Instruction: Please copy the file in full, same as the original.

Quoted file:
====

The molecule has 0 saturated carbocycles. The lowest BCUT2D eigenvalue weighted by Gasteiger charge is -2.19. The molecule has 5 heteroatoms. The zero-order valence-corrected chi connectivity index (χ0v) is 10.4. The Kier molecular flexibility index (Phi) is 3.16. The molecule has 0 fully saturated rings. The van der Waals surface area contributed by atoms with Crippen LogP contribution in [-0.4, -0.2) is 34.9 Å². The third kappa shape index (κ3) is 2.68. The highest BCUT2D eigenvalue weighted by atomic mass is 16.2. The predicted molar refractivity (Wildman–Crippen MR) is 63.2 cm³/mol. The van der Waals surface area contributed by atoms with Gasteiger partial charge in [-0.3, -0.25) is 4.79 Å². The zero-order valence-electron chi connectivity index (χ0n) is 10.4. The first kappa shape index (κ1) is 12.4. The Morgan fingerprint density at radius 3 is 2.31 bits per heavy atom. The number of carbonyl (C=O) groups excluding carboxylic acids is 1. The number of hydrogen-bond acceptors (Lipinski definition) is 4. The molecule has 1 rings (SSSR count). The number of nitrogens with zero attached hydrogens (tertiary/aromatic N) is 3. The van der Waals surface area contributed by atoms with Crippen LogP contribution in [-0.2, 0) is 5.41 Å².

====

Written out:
The molecule has 0 saturated carbocycles. The lowest BCUT2D eigenvalue weighted by Gasteiger charge is -2.19. The molecule has 5 heteroatoms. The zero-order valence-corrected chi connectivity index (χ0v) is 10.4. The Kier molecular flexibility index (Phi) is 3.16. The molecule has 0 fully saturated rings. The van der Waals surface area contributed by atoms with Crippen LogP contribution in [-0.4, -0.2) is 34.9 Å². The third kappa shape index (κ3) is 2.68. The highest BCUT2D eigenvalue weighted by atomic mass is 16.2. The predicted molar refractivity (Wildman–Crippen MR) is 63.2 cm³/mol. The van der Waals surface area contributed by atoms with Gasteiger partial charge in [-0.3, -0.25) is 4.79 Å². The zero-order valence-electron chi connectivity index (χ0n) is 10.4. The first kappa shape index (κ1) is 12.4. The Morgan fingerprint density at radius 3 is 2.31 bits per heavy atom. The number of carbonyl (C=O) groups excluding carboxylic acids is 1. The number of hydrogen-bond acceptors (Lipinski definition) is 4. The molecule has 1 rings (SSSR count). The number of nitrogens with zero attached hydrogens (tertiary/aromatic N) is 3. The van der Waals surface area contributed by atoms with Crippen LogP contribution in [-0.2, 0) is 5.41 Å².